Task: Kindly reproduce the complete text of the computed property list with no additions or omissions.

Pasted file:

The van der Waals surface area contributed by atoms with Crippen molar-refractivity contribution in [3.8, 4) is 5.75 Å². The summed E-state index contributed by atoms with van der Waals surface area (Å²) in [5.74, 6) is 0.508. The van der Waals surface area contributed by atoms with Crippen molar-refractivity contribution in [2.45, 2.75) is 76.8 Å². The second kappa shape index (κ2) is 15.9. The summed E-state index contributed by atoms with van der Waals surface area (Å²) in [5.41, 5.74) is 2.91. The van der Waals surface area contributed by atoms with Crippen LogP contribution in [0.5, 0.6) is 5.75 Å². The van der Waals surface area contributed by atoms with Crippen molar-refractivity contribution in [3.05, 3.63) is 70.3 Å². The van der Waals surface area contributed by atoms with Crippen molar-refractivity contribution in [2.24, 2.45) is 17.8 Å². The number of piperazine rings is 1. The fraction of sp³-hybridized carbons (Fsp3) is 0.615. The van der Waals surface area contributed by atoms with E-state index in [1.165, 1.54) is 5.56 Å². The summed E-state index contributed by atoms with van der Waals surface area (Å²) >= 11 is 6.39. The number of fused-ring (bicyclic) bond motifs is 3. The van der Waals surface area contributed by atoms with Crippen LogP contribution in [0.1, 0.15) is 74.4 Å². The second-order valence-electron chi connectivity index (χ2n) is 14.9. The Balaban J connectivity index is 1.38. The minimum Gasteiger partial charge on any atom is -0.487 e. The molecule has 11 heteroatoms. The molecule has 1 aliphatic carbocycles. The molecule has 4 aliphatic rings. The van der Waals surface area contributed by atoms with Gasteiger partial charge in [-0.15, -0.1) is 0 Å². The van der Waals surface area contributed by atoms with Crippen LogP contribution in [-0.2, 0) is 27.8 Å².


The van der Waals surface area contributed by atoms with Crippen molar-refractivity contribution in [3.8, 4) is 5.75 Å². The summed E-state index contributed by atoms with van der Waals surface area (Å²) in [5.74, 6) is 0.508. The van der Waals surface area contributed by atoms with Crippen molar-refractivity contribution in [2.45, 2.75) is 76.8 Å². The second kappa shape index (κ2) is 15.9. The summed E-state index contributed by atoms with van der Waals surface area (Å²) in [5.41, 5.74) is 2.91. The van der Waals surface area contributed by atoms with Crippen LogP contribution in [0.5, 0.6) is 5.75 Å². The van der Waals surface area contributed by atoms with Crippen molar-refractivity contribution in [3.05, 3.63) is 70.3 Å². The van der Waals surface area contributed by atoms with Crippen molar-refractivity contribution in [2.24, 2.45) is 17.8 Å². The number of piperazine rings is 1. The fraction of sp³-hybridized carbons (Fsp3) is 0.615. The van der Waals surface area contributed by atoms with E-state index in [1.165, 1.54) is 5.56 Å². The summed E-state index contributed by atoms with van der Waals surface area (Å²) >= 11 is 6.39. The number of fused-ring (bicyclic) bond motifs is 3. The van der Waals surface area contributed by atoms with Crippen LogP contribution in [0.1, 0.15) is 74.4 Å². The second-order valence-electron chi connectivity index (χ2n) is 14.9. The Balaban J connectivity index is 1.38. The minimum Gasteiger partial charge on any atom is -0.487 e. The molecule has 11 heteroatoms. The molecule has 1 aliphatic carbocycles. The molecule has 4 aliphatic rings. The van der Waals surface area contributed by atoms with Gasteiger partial charge in [-0.15, -0.1) is 0 Å². The van der Waals surface area contributed by atoms with Crippen LogP contribution in [-0.2, 0) is 27.8 Å².